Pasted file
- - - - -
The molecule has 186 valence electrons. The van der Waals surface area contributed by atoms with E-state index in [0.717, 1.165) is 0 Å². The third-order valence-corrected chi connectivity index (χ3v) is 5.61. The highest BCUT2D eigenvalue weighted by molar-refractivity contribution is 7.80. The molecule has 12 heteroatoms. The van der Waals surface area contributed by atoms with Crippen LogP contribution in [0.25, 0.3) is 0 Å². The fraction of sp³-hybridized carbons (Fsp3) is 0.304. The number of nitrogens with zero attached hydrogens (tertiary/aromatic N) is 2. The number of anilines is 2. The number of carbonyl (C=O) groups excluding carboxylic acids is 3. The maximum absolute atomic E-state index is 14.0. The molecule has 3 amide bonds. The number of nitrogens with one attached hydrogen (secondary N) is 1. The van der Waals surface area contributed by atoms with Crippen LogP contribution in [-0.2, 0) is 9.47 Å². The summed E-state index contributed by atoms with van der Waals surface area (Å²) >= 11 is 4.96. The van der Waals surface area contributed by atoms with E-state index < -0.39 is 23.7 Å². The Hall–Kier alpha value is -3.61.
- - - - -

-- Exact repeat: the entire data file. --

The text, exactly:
The molecule has 186 valence electrons. The van der Waals surface area contributed by atoms with E-state index in [0.717, 1.165) is 0 Å². The third-order valence-corrected chi connectivity index (χ3v) is 5.61. The highest BCUT2D eigenvalue weighted by molar-refractivity contribution is 7.80. The molecule has 12 heteroatoms. The van der Waals surface area contributed by atoms with Crippen LogP contribution in [0.25, 0.3) is 0 Å². The fraction of sp³-hybridized carbons (Fsp3) is 0.304. The number of nitrogens with zero attached hydrogens (tertiary/aromatic N) is 2. The number of anilines is 2. The number of carbonyl (C=O) groups excluding carboxylic acids is 3. The maximum absolute atomic E-state index is 14.0. The molecule has 3 amide bonds. The number of nitrogens with one attached hydrogen (secondary N) is 1. The van der Waals surface area contributed by atoms with Crippen LogP contribution in [-0.2, 0) is 9.47 Å². The summed E-state index contributed by atoms with van der Waals surface area (Å²) >= 11 is 4.96. The van der Waals surface area contributed by atoms with E-state index < -0.39 is 23.7 Å². The Hall–Kier alpha value is -3.61.